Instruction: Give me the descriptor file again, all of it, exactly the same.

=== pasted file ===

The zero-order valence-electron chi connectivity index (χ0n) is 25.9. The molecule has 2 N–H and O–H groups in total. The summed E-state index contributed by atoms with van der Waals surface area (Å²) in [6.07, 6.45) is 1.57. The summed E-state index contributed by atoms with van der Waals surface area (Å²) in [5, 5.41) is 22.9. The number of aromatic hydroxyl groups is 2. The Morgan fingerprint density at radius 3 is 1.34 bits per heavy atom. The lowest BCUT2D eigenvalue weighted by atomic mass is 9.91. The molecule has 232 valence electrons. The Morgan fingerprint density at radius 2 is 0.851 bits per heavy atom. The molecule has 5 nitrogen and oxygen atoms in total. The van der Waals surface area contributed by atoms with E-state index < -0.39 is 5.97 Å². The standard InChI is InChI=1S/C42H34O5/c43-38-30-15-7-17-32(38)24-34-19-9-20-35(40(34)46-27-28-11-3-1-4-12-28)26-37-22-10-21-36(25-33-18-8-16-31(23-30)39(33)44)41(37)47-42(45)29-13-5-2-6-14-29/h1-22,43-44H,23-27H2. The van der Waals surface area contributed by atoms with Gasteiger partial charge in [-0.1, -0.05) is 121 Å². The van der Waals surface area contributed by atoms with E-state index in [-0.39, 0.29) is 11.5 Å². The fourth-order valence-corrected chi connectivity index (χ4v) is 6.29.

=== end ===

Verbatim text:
The zero-order valence-electron chi connectivity index (χ0n) is 25.9. The molecule has 2 N–H and O–H groups in total. The summed E-state index contributed by atoms with van der Waals surface area (Å²) in [6.07, 6.45) is 1.57. The summed E-state index contributed by atoms with van der Waals surface area (Å²) in [5, 5.41) is 22.9. The number of aromatic hydroxyl groups is 2. The Morgan fingerprint density at radius 3 is 1.34 bits per heavy atom. The lowest BCUT2D eigenvalue weighted by atomic mass is 9.91. The molecule has 232 valence electrons. The Morgan fingerprint density at radius 2 is 0.851 bits per heavy atom. The molecule has 5 nitrogen and oxygen atoms in total. The van der Waals surface area contributed by atoms with E-state index < -0.39 is 5.97 Å². The standard InChI is InChI=1S/C42H34O5/c43-38-30-15-7-17-32(38)24-34-19-9-20-35(40(34)46-27-28-11-3-1-4-12-28)26-37-22-10-21-36(25-33-18-8-16-31(23-30)39(33)44)41(37)47-42(45)29-13-5-2-6-14-29/h1-22,43-44H,23-27H2. The van der Waals surface area contributed by atoms with Gasteiger partial charge in [-0.1, -0.05) is 121 Å². The van der Waals surface area contributed by atoms with E-state index in [-0.39, 0.29) is 11.5 Å². The fourth-order valence-corrected chi connectivity index (χ4v) is 6.29.